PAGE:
What Is Ornithophobia (Fear of Birds)?

Sea gulls in flight

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What Is Ornithophobia?

Ornithophobia is the fear of birds, and it can take many forms. Some people fear only birds of prey, while others are afraid of household pets like parakeets.

A central feature of any phobia includes that a person is persistently afraid of the object or situation, even if it is not an immediate threat.

Birds are present throughout populated areas of the world, making it hard to go through an entire day without a single encounter. Therefore, it is not uncommon for those with ornithophobia to gradually restrict their activities. For example, you may avoid outdoor activities. You may even become agoraphobic, or afraid to leave your house for fear of confronting a bird.

Symptoms of Ornithophobia

Like many specific phobias, the symptoms of ornithophobia vary according to its severity. You might fear only large birds or only wild birds. You might be afraid of specimens that have undergone taxidermy, such as those in natural history museums. You may fear all representations of birds, including photos.

When forced to confront a bird, you might shake, cry, freeze in place, run away, or attempt to hide. In addition, you will likely experience common signs of a phobia which include:

  • A feeling that you are in danger
  • Heart palpitations
  • Sweating
  • Shaking
  • Shortness of breath
  • Chest pain
  • Nausea
  • Fear of losing control

You might also experience anticipatory anxiety in the days before a likely confrontation with birds. While you don't need to have panic disorder in order to have a specific phobia, you may find that the feared object or situation could trigger a panic attack.

The symptoms of panic attacks include extreme fear, chest-tightening, chills, dizziness, nausea, and more. Panic attacks usually subside on their own, but if you find yourself experiencing any of these symptoms and are concerned, don't hesitate to reach out to a health care professional who will be able to address your situation.

Diagnosis of Ornithophobia

The fifth edition of the "Diagnostic and Statistical Manual of Mental Disorders, Fifth Edition" (DSM-5) has criteria used to diagnose specific phobias like ornithophobia. These are:

  • The fear is out of proportion to any real danger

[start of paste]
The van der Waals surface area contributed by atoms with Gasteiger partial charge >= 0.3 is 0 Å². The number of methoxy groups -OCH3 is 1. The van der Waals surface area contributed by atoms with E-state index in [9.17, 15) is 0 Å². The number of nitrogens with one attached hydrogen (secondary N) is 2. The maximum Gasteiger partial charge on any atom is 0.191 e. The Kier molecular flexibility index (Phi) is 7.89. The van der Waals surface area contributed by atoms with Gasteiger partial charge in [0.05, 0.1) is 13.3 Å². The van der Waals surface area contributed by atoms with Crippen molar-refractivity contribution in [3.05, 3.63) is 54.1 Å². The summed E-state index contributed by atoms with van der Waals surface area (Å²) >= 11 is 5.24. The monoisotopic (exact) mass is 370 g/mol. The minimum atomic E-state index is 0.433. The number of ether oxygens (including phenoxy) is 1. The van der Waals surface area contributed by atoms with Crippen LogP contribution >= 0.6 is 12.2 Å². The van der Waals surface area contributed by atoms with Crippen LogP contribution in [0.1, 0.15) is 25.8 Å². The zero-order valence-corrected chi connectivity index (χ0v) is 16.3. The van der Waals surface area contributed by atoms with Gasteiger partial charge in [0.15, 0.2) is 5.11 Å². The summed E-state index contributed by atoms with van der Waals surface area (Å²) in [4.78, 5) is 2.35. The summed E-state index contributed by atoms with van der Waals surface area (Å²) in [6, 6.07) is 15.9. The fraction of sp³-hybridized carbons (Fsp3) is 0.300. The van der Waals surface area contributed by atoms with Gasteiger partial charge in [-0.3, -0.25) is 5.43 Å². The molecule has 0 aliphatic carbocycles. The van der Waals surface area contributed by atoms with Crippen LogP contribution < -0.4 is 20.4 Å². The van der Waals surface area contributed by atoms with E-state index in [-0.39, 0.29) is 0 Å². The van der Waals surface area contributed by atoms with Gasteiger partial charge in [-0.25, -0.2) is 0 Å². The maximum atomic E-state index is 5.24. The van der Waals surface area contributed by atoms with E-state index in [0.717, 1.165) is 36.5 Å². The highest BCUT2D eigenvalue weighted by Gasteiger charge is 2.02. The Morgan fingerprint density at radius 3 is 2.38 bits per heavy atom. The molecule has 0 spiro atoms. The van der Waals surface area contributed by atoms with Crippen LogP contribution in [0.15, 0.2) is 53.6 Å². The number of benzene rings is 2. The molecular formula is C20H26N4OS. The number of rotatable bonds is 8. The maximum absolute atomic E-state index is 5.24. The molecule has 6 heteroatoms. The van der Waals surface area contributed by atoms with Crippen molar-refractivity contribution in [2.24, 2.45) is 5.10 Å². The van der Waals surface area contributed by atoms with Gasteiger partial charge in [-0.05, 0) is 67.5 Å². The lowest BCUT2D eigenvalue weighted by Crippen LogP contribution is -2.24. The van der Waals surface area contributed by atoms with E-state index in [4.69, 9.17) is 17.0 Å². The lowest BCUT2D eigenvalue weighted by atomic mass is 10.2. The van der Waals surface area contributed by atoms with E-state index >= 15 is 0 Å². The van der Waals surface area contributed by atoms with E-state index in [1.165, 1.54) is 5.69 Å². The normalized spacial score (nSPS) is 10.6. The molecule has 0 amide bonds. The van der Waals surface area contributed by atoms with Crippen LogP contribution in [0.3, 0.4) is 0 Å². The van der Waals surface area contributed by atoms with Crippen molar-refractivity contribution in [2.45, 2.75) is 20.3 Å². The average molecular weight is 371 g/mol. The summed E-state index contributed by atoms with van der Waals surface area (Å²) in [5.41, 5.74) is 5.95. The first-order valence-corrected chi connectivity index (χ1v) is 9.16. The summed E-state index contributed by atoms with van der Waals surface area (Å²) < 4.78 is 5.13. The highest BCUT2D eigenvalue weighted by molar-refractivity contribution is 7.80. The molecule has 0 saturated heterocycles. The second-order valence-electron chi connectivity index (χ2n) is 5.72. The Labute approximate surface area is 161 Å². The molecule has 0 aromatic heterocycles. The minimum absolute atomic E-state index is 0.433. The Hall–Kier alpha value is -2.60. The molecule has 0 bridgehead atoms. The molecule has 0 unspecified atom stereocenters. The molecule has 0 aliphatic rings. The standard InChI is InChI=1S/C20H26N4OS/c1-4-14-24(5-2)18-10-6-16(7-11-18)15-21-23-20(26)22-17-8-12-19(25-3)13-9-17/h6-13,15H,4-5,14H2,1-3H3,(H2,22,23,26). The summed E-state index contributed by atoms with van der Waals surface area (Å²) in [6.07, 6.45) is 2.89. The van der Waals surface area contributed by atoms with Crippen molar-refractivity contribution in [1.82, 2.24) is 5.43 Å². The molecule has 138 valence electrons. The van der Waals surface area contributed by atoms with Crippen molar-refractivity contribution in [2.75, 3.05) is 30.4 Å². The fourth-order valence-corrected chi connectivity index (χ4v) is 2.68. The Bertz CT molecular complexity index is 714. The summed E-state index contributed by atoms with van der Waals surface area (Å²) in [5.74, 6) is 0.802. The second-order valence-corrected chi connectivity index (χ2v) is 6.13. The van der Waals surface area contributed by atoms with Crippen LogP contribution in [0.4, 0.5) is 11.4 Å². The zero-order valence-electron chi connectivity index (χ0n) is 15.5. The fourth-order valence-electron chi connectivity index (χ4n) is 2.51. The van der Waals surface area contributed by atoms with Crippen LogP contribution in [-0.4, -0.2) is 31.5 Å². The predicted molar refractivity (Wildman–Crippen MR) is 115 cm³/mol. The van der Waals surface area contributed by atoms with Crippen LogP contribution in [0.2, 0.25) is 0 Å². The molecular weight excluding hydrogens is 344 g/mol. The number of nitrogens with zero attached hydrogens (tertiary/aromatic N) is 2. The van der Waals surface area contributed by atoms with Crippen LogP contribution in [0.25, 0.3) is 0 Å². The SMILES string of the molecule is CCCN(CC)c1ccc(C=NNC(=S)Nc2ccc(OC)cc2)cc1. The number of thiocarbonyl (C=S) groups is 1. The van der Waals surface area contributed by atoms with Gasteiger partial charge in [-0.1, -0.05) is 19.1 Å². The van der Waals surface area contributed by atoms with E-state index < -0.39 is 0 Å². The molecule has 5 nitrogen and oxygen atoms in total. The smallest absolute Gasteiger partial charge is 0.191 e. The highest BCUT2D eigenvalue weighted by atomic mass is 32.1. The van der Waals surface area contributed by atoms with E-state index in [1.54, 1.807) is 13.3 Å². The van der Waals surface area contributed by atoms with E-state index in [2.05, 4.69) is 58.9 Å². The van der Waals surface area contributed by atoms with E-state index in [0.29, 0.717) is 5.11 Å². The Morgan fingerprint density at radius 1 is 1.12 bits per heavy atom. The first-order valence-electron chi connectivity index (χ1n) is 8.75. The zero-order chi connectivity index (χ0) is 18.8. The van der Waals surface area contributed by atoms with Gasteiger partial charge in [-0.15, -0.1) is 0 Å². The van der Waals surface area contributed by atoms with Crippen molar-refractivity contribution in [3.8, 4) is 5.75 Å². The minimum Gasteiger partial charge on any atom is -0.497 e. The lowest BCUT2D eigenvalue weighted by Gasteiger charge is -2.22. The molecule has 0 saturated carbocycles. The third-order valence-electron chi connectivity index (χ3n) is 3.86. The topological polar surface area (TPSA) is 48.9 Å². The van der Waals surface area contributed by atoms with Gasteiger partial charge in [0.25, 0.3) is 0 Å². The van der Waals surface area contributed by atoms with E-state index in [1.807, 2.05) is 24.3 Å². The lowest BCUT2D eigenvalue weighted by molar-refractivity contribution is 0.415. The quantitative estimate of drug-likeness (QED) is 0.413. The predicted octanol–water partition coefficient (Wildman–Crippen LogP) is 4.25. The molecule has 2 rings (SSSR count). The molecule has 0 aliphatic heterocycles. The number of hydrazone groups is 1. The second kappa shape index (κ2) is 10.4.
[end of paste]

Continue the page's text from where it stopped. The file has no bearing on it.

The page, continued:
• It causes significant stress and disruption to the person's life
  • It has lasted at least six months

The DSM also notes that individuals with an animal phobia tend to experience panic-related symptoms upon exposure to the animal, or even when they anticipate that they could be exposed to the animal.

Though a person could have both panic disorder and ornithophobia, you can also be diagnosed with ornithophobia without having panic disorder.

Causes of the Fear of Birds

Like most animal phobias, the most common cause of ornithophobia is a negative encounter with the feared animal. Many birds can be somewhat aggressive in hunting for food, and it's not uncommon for people to have unpleasant run-ins with pigeons or seagulls, for instance.

Experts find that you don't have to experience the negative encounter directly. If your parents were afraid of birds, for example, this could be enough to trigger a phobia as well through a learned response.

If phobias run in your family, it's more likely that you will develop one. Studies have found that phobias and other mental health conditions like depression, anxiety, and panic disorder have genetic influences.

Studies show that the fear of death can significantly contribute to psychological conditions. If you have an underlying fear of death, it could be a contributing factor to your ornithophobia.

Treatment for Ornithophobia

Ornithophobia typically responds well to a combination of therapy and medication, which is often the treatment that is effective for other types of phobias.


Cognitive behavioral therapy (CBT) techniques may help with your ornithophobia. A trained therapist can help you confront your fear, replacing your negative thoughts with more positive self-talk. They may also teach you relaxation techniques to use when your anxiety flares.

Systematic desensitization, in which you are gradually exposed to birds while practicing your new relaxation skills, can also be helpful.